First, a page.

LAS VEGAS (AP) -- Major League Baseball is insisting to casino executives that the league should get a cut from wagers placed on the sport following the repeal of a federal ban on sports betting.
An MLB executive speaking Wednesday at the casino industry's top trade show in Las Vegas also held that sports books should be required to buy data used to set odds directly from the league.
Kenny Gersh is the league's executive vice president of gaming. He says a proposed 0.25 percent fee is essentially a royalty that casino companies should pay if they are going to make money off of the sport.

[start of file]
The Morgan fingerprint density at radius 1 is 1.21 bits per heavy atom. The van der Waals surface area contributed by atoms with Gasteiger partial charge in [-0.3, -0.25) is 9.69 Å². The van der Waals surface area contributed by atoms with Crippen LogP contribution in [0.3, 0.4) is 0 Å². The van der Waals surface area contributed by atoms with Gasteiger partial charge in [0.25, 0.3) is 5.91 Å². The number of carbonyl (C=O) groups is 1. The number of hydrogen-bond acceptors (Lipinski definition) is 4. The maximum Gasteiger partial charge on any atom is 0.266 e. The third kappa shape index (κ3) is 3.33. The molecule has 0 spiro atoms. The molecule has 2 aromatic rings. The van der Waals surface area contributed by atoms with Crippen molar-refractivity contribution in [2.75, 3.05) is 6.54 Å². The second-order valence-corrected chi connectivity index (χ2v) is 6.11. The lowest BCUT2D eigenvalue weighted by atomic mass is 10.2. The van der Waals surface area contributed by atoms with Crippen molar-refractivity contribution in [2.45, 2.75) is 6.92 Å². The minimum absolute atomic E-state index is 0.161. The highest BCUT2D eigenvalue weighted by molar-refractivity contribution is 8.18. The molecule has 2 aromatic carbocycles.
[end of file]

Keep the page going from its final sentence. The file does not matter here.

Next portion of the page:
He says MLB believes betting on baseball is not appealing to mass consumers, just hardcore bettors, and the league could help change that.
A U.S. Supreme Court decision in May allowed states to join Nevada in having legalized sports betting.
Casinos have strongly opposed direct payments to leagues for betting, and MLB and other pro leagues have failed so far to convince any state to build the fees into their laws.
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